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Tube Feeding May Improve Adherence to Radiation Treatment Schedule in Head and Neck Cancer: An Outcomes Study

Zogbaum, Ann T. MS, RD; Fitz, Polly MA, RD; Duffy, Valerie B. PhD, RD

Clinical Practice Issues

Head and neck cancer patients have a high risk of malnutrition because of lifestyle and dietary factors that may precipitate the disease, the disease itself, and therapies that often hinder feeding by mouth. Medical nutrition therapy (MNT) for the cancer patient aims to promote positive health and quality of life outcomes through provision of nutritional care. Outcomes research evaluates the effectiveness of MNT to produce these desired results. The present study determined if tube feedings, initiated prior to and continued throughout the radiation therapy, were associated with compliance with radiation therapy and weight maintenance in head and neck cancer patients. A chart review of a Tumor Registry at a metropolitan, tertiary care center from 1989–1995 identified 125 head and neck cancer patients treated with radiation therapy, 21 of whom were tube fed. Seventeen tube-fed patients with complete medical information were matched with 17 non–tube-fed patients (based on primary tumor site, disease stage, total radiation dosage, treatment with chemotherapy and/or surgery, and age) for a comparison of weight changes across the radiation therapy and number of missed treatment days. Groups did not differ on weight lost from preillness to disease presentation. The tube feeding group was associated with fewer missed treatment days and less weight loss. These concurrent findings suggest that the tube feeding supported the patient's nutritional status and improved treatment adherence. Prospective studies will test this supposition empirically. Nonetheless, the chart review offers a time-efficient process to evaluate the outcomes of MNT.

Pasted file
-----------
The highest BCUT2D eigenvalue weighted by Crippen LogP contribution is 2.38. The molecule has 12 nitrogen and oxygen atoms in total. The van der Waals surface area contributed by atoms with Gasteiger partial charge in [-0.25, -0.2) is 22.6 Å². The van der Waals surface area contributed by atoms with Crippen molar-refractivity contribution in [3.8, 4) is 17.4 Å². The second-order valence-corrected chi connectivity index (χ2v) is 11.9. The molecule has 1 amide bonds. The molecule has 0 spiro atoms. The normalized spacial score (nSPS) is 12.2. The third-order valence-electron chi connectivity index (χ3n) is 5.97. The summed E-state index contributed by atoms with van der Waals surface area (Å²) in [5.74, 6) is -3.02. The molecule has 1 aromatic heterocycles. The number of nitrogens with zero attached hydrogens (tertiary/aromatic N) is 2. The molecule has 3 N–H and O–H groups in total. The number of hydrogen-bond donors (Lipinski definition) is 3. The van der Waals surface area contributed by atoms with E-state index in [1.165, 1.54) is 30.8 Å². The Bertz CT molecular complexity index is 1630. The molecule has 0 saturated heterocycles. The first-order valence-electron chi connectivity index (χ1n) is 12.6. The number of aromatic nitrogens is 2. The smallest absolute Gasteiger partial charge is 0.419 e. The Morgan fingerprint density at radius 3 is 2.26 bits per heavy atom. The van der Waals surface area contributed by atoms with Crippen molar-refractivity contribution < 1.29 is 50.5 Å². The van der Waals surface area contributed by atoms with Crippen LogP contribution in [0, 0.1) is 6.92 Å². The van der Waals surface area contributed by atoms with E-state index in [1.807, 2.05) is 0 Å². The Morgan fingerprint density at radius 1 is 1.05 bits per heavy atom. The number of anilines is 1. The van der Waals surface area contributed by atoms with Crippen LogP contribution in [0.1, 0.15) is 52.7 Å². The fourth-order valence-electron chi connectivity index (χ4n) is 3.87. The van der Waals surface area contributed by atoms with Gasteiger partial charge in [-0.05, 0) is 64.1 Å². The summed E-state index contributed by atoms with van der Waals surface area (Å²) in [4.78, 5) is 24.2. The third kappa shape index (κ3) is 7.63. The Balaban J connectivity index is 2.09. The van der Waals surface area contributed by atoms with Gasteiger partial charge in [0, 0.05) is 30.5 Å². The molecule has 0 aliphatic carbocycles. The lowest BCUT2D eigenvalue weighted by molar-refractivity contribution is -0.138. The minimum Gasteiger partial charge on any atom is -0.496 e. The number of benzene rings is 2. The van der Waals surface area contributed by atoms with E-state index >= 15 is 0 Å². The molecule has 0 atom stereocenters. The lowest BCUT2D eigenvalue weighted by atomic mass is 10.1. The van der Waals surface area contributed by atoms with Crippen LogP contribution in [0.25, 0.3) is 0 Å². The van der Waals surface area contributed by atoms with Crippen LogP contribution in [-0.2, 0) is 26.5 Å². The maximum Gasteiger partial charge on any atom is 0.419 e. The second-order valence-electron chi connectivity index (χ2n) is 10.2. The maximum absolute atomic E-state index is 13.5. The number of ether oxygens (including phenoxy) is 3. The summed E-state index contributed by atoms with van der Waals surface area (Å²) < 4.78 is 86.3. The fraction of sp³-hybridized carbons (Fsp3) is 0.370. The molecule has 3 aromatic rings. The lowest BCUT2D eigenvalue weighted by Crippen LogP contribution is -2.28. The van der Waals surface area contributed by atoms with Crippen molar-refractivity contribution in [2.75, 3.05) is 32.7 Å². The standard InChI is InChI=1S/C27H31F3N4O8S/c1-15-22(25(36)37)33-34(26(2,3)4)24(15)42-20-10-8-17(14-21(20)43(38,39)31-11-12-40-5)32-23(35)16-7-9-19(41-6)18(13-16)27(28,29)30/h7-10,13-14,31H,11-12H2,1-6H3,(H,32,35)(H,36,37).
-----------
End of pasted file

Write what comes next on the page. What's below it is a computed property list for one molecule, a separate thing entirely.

From the Helen and Harry Gray Cancer Center at Hartford Hospital, Hartford, Conn (Zogbaum)

The School of Allied Health, University of Connecticut, Storrs, Conn. (Fitz, Duffy)

The authors thank the Hartford Hospital Cancer Registry and the Radiation Therapy Department of Hartford Hospital for making it possible to conduct this study. The authors also acknowledge the work of Susanna Farkas, RD and Christianne R. Pease, RD who, at the time of the research, were dietetic interns and worked on this project as part of a 3-week research rotation.

Corresponding author: Valerie B. Duffy, PhD, RD, School of Allied Health, University of Connecticut, 358 Mansfield Rd, Unit 2101, Storrs, CT 06269 (e-mail: Valerie.duffy@uconn.edu).

© 2004 Lippincott Williams & Wilkins, Inc.